Infoscience

Journal article

Tel1 kinase and subtelomere-bound Tbf1 mediate preferential elongation of short telomeres by telomerase in yeast

Telomerase enables telomere length homeostasis, exhibiting increasing preference for telomeres as their lengths decline. This regulation involves telomere repeat-bound Rap1, which provides a length-dependent negative feedback mechanism, and the Tel1 and Mec1 kinases, which are positive regulators of telomere length. By analysing telomere elongation of wild-type chromosome ends at single-molecule resolution, we show that in tel1Delta cells the overall frequency of elongation decreases considerably, explaining their short telomere phenotype. At an artificial telomere lacking a subtelomeric region, telomere elongation no longer increases with telomere shortening in tel1Delta cells. By contrast, a natural telomere, containing subtelomeric sequence, retains a preference for the elongation of short telomeres. Tethering of the subtelomere binding protein Tbf1 to the artificial telomere in tel1Delta cells restored preferential telomerase action at short telomeres; thus, Tbf1 might function in parallel to Tel1, which has a crucial role in a TG-repeat-controlled pathway for the activation of telomerase at short telomeres.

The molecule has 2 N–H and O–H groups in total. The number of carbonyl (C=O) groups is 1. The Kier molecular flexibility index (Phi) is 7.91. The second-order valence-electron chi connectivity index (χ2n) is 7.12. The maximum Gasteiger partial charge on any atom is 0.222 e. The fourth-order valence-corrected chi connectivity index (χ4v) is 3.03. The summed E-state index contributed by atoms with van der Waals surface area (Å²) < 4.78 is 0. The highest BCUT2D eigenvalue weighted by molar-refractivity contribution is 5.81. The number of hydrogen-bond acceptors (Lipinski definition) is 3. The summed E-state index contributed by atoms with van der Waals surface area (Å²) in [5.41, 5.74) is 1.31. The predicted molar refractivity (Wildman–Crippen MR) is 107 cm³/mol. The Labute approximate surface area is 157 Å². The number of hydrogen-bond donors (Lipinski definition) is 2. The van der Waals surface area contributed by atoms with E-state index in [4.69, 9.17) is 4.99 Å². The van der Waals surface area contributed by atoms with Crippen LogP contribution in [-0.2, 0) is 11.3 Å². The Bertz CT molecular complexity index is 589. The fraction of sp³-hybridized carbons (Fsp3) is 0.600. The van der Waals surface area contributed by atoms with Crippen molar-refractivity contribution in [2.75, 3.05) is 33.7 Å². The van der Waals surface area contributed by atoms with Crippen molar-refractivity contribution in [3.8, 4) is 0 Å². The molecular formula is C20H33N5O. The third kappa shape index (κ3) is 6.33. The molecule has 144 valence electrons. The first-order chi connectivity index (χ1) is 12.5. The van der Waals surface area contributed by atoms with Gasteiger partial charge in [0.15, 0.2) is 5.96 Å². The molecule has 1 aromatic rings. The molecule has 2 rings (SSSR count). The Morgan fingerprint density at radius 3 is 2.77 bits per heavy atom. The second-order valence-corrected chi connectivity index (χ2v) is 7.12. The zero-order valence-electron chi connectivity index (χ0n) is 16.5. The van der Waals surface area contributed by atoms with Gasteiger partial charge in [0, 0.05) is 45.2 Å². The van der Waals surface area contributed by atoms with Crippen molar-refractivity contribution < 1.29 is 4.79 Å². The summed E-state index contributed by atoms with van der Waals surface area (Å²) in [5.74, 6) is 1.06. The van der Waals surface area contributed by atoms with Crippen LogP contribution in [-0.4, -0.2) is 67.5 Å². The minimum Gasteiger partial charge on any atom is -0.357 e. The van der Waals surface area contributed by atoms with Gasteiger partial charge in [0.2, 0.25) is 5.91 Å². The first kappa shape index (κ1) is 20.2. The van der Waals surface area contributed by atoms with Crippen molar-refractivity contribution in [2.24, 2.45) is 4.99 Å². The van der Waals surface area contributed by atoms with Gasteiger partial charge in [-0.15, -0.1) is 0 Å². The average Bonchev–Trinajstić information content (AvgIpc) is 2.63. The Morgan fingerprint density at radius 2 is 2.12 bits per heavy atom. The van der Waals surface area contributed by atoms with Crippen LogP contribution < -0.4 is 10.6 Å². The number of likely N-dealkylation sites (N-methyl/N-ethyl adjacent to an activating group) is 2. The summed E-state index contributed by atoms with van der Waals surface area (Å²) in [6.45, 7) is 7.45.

Note:

    Swiss Institute for Experimental Cancer Research (ISREC), Ecole Polytechnique Federale de Lausanne (EPFL) and NCCR Program 'Frontiers in Genetics', Epalinges s/Lausanne CH-1066, Switzerland.

    Reference

    Record created on 2008-01-08, modified on 2016-08-08

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